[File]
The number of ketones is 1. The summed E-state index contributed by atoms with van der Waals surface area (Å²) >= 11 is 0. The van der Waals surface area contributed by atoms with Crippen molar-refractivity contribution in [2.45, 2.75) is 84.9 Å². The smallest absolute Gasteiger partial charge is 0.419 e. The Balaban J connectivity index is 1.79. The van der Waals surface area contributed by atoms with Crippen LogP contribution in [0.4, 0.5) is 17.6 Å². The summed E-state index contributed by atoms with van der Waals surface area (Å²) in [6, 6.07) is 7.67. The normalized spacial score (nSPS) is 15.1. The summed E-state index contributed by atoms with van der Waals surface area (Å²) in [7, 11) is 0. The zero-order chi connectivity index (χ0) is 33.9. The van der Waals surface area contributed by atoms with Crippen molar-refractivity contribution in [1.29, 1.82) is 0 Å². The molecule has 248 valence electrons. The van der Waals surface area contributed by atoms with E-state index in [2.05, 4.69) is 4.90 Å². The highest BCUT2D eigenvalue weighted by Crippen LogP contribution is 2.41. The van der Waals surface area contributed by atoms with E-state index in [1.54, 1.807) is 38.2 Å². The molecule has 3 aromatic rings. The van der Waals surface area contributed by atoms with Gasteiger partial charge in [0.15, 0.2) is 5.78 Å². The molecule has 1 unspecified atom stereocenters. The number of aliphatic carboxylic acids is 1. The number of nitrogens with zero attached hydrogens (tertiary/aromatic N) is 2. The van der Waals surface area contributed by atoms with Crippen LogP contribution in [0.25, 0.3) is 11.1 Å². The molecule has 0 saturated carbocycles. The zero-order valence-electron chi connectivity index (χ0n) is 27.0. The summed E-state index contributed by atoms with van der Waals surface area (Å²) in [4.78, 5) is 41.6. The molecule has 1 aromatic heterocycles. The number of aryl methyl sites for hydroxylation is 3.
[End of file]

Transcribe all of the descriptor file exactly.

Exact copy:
The number of ketones is 1. The summed E-state index contributed by atoms with van der Waals surface area (Å²) >= 11 is 0. The van der Waals surface area contributed by atoms with Crippen molar-refractivity contribution in [2.45, 2.75) is 84.9 Å². The smallest absolute Gasteiger partial charge is 0.419 e. The Balaban J connectivity index is 1.79. The van der Waals surface area contributed by atoms with Crippen LogP contribution in [0.4, 0.5) is 17.6 Å². The summed E-state index contributed by atoms with van der Waals surface area (Å²) in [6, 6.07) is 7.67. The normalized spacial score (nSPS) is 15.1. The summed E-state index contributed by atoms with van der Waals surface area (Å²) in [7, 11) is 0. The zero-order chi connectivity index (χ0) is 33.9. The van der Waals surface area contributed by atoms with Crippen molar-refractivity contribution in [1.29, 1.82) is 0 Å². The molecule has 248 valence electrons. The van der Waals surface area contributed by atoms with E-state index in [2.05, 4.69) is 4.90 Å². The highest BCUT2D eigenvalue weighted by Crippen LogP contribution is 2.41. The van der Waals surface area contributed by atoms with E-state index in [1.54, 1.807) is 38.2 Å². The molecule has 3 aromatic rings. The van der Waals surface area contributed by atoms with Gasteiger partial charge in [0.15, 0.2) is 5.78 Å². The molecule has 1 unspecified atom stereocenters. The number of aliphatic carboxylic acids is 1. The number of nitrogens with zero attached hydrogens (tertiary/aromatic N) is 2. The van der Waals surface area contributed by atoms with Crippen LogP contribution in [0.25, 0.3) is 11.1 Å². The molecule has 0 saturated carbocycles. The zero-order valence-electron chi connectivity index (χ0n) is 27.0. The summed E-state index contributed by atoms with van der Waals surface area (Å²) in [4.78, 5) is 41.6. The molecule has 1 aromatic heterocycles. The number of aryl methyl sites for hydroxylation is 3.